❝ Precise gene editing, the stuff of science fiction, has been a reality since 2015. That was when CRISPR-Cas9 came in full force to the scientific field after decades of research. The technology allows scientists to go in and essentially snip and tuck genes from one organism to another to enhance them in some way, and it’s already been done with pigs, fish, mice, and mosquitos, as well as human embryos.
❝ …Scientists from the Northwest A&F University in Shaanxi, China demonstrated they have made healthy baby cows that have been modified to be more resilient against bovine tuberculosis — with no adverse side effects.
…Yong Zhang, a bioinformaticist and the lead author of the paper…and his team meticulously combed through the cow genome and found a place where they thought they may be able to insert another copy of a gene called NRAMP1, which occurs naturally in cows. This gene has been associated with being able to resist infection from bovine TB; by adding a second copy, the researchers thought they could vamp up this resistance.
They used CRISPR-Cas9 technology to insert the extra copy of NRAMP1 into 11 young cow embryos before inserting them back into cows to gestate as usual. After the healthy calves were born, the researchers exposed them to bovine TB. The cattle, who didn’t appear to have any other health consequences as a result of being modified, didn’t get sick, and their immune systems seemed less bothered by the bacteria than cows that hadn’t been altered.
❝ …In North America, farmers don’t give antibiotics to cows with this infection. Instead, they are slaughtered, Reynold Bergen, the science director of the Canadian Cattlemen’s Association, said in an email. This is because bovine TB spreads really quickly, and often when one cow is diagnosed, the whole herd has to be killed to prevent further infection of people or other animals, and it’s difficult to detect early on.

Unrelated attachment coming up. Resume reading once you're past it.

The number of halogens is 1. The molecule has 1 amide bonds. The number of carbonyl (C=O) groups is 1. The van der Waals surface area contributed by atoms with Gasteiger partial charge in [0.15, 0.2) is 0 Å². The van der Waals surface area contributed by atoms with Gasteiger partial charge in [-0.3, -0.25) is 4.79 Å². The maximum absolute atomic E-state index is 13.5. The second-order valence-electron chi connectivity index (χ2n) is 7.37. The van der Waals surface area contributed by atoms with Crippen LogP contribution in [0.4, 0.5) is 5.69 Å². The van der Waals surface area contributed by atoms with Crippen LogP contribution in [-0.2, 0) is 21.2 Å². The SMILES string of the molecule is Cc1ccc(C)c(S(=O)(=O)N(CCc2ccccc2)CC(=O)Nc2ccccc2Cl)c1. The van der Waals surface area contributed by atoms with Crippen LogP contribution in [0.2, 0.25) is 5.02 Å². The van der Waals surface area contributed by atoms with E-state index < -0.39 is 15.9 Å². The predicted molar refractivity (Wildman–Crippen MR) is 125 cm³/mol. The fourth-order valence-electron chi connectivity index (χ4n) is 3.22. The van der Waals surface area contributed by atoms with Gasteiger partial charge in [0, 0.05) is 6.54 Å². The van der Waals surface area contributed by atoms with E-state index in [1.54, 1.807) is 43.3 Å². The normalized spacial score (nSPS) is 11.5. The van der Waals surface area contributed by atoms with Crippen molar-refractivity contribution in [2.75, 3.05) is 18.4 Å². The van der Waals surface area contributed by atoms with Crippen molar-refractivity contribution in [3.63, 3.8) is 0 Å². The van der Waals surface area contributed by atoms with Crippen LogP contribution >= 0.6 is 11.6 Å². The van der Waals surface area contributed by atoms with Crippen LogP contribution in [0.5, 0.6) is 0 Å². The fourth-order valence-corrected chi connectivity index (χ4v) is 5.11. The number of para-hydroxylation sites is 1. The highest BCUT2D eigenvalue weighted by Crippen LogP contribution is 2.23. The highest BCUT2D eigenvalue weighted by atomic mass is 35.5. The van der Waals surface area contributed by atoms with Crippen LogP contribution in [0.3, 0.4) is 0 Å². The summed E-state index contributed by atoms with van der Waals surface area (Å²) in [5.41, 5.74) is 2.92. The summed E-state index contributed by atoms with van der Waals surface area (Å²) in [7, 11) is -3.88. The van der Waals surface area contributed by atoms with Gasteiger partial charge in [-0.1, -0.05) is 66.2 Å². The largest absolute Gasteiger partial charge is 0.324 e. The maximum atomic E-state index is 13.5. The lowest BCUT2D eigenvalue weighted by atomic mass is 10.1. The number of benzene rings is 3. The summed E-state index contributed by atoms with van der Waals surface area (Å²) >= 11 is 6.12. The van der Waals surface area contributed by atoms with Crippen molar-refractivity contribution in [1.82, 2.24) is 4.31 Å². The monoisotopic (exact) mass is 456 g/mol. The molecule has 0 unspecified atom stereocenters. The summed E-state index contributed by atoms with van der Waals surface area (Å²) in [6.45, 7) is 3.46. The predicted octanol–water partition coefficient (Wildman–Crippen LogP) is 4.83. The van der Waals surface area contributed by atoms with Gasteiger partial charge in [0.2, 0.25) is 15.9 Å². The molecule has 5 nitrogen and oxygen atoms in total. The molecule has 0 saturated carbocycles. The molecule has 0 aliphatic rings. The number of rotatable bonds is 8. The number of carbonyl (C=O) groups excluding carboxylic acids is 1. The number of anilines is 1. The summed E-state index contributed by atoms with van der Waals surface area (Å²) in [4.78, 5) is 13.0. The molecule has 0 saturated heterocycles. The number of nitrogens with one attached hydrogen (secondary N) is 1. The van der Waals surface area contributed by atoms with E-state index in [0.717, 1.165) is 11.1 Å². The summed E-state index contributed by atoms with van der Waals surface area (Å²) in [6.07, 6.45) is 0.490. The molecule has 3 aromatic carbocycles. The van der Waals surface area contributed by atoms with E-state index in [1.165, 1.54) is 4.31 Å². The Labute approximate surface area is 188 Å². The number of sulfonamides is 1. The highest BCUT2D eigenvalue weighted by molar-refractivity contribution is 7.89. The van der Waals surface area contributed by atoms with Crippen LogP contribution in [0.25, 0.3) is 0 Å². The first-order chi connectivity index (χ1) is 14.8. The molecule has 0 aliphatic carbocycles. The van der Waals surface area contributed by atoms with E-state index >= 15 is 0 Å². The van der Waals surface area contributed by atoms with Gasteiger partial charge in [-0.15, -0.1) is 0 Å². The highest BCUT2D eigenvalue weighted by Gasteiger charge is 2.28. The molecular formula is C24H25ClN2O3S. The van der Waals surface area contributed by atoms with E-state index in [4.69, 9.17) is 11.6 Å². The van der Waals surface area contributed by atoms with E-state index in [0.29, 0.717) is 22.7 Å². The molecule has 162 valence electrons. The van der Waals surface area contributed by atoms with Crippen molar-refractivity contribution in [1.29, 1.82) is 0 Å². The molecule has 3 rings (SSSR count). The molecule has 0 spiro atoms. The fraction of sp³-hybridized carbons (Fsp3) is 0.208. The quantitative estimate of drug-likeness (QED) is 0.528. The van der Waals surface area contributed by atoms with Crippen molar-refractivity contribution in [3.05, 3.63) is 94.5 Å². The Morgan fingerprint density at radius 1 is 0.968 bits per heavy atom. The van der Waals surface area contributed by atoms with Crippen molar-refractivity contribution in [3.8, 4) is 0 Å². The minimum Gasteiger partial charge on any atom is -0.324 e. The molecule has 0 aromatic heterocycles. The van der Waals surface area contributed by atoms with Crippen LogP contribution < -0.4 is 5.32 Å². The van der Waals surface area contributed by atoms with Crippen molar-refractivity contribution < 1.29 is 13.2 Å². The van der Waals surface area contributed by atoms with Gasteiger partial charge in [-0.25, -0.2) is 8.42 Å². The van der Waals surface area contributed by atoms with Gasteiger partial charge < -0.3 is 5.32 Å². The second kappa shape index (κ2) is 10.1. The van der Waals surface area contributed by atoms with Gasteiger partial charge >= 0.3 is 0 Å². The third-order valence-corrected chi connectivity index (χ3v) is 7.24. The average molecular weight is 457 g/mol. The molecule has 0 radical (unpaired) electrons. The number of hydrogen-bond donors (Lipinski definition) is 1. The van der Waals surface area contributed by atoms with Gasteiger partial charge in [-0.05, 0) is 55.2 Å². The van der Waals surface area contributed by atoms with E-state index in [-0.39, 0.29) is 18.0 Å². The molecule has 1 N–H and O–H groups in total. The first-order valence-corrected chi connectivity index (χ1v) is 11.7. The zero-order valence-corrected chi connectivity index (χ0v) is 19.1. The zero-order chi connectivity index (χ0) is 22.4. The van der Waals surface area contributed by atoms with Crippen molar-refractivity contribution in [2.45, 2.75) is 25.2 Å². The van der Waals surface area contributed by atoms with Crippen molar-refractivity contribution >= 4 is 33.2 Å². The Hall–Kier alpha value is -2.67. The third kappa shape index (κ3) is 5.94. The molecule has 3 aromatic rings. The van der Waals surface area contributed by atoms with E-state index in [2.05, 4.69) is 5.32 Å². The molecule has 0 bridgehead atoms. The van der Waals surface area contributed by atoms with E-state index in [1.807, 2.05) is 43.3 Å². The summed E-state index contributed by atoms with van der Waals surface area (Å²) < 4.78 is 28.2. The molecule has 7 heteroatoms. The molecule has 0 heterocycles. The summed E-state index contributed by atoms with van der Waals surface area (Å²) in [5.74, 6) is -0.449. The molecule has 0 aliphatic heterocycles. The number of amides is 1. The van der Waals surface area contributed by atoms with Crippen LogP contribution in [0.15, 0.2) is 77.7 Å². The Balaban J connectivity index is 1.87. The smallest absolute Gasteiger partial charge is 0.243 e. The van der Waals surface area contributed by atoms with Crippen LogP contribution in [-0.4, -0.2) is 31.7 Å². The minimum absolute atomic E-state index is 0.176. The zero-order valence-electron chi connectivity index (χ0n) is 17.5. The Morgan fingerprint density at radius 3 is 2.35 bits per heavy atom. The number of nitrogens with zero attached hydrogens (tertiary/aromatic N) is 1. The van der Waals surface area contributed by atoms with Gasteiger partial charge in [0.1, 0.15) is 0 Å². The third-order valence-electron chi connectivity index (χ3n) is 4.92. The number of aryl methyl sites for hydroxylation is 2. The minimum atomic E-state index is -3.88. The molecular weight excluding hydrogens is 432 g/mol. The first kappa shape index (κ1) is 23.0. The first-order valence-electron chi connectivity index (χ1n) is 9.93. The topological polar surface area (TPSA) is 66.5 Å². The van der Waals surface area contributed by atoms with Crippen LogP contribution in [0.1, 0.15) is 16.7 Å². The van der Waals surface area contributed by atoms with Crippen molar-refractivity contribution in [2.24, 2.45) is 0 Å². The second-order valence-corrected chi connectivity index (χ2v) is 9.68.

But if cows don’t get sick to begin with, farmers wouldn’t lose their herds. Additionally, the authors think that similar methods could be used to give cows and other livestock genetic resistance to other bacterial infections, which means that they would not need to take antibiotics, which contributes to the growing problem of infections that are resistant to the treatments we have available for them.
Bravo! Not only a successful result; but, the sort of practical goal which improves health for a couple of species – including us. Sometimes, working towards less medication is realized to be a positive end.
Two people in England have been infected with TB by domestic cats who contracted the bovine strain of tuberculosis. The announcement came from Public Health England and they say the risk of further spread of the disease is very low…
There are reportedly nine cats who are carrying the strain of TB that infected the two people. The same strain has been found in two other people but the disease is in its latent form. This particular strain is bovine TB which comes from cattle but badgers may have been behind the outbreak.
Professor Danielle Gunn-Moore of the Feline Clinic at the Roslin Institute says that future outbreaks can be prevented from paying attention to the health of pets.